Chlorophyll (also chlorophyl) is a green pigment found in almost all plants, algae, and cyanobacteria. Its name is derived from the Greek words χλωρος, chloros ("green") and φύλλον, phyllon ("leaf"). Chlorophyll is an extremely important biomolecule, critical in photosynthesis, which allows plants to obtain energy from light. Chlorophyll absorbs light most strongly in the blue portion of the electromagnetic spectrum, followed by the red portion. However, it is a poor absorber of green and near-green portions of the spectrum, hence the green color of chlorophyll-containing tissues. Chlorophyll was first isolated by Joseph Bienaimé Caventou and Pierre Joseph Pelletier in 1817.
Chlorophyll and photosynthesis
Chlorophyll is vital for photosynthesis, which allows plants to obtain energy from light.
Chlorophyll molecules are specifically arranged in and around photosystems that are embedded in the thylakoid membranes of chloroplasts. In these complexes, chlorophyll serves two primary functions. The function of the vast majority of chlorophyll (up to several hundred molecules per photosystem) is to absorb light and transfer that light energy by resonance energy transfer to a specific chlorophyll pair in the reaction center of the photosystems.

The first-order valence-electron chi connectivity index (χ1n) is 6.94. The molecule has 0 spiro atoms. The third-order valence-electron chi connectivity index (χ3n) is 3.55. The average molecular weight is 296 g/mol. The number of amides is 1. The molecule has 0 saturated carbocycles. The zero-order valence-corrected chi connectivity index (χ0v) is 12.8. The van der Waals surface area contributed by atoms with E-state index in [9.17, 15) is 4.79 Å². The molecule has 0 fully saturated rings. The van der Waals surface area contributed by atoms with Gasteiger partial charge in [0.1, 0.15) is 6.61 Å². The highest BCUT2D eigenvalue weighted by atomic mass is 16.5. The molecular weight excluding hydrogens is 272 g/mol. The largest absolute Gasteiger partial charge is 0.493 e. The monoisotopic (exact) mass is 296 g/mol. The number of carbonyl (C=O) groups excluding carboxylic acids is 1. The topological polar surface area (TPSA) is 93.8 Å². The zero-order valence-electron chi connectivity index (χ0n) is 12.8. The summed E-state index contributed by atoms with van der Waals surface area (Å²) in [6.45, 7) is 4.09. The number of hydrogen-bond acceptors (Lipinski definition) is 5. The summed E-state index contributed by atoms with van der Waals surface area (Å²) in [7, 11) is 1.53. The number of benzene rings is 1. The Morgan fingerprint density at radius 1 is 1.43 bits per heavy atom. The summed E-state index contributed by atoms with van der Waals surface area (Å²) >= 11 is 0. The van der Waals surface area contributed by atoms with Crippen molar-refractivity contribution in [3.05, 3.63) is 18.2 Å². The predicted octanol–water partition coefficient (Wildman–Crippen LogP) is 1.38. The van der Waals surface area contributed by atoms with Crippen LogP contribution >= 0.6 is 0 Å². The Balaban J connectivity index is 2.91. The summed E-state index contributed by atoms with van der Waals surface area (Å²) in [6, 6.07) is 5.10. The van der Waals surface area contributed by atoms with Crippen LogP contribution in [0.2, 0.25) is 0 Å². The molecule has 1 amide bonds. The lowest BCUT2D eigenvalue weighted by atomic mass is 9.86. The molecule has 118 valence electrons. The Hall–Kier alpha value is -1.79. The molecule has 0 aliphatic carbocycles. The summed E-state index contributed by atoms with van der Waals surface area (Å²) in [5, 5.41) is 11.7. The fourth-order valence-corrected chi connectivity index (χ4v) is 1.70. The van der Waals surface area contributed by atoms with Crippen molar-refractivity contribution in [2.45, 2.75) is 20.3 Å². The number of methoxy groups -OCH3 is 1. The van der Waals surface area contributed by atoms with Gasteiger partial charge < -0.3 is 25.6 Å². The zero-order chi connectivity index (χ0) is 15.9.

The two currently accepted photosystem units are Photosystem II and Photosystem I, which have their own distinct reaction center chlorophylls, named P680 and P700, respectively. These pigments are named after the wavelength (in nanometers) of their red-peak absorption maximum. The identity, function and spectral properties of the types of chlorophyll in each photosystem are distinct and determined by each other and the protein structure surrounding them. Once extracted from the protein into a solvent (such as acetone or methanol), these chlorophyll pigments can be separated in a simple paper chromatography experiment and, based on the number of polar groups between chlorophyll a and chlorophyll b, will chemically separate out on the paper.
The function of the reaction center chlorophyll is to use the energy absorbed by and transferred to it from the other chlorophyll pigments in the photosystems to undergo a charge separation, a specific redox reaction in which the chlorophyll donates an electron into a series of molecular intermediates called an electron transport chain. The charged reaction center chlorophyll (P680+) is then reduced back to its ground state by accepting an electron. In Photosystem II, the electron that reduces P680+ ultimately comes from the oxidation of water into O2 and H+ through several intermediates. This reaction is how photosynthetic organisms such as plants produce O2 gas, and is the source for practically all the O2 in Earth's atmosphere. Photosystem I typically works in series with Photosystem II; thus the P700+ of Photosystem I is usually reduced, via many intermediates in the thylakoid membrane, by electrons ultimately from Photosystem II. Electron transfer reactions in the thylakoid membranes are complex, however, and the source of electrons used to reduce P700+ can vary.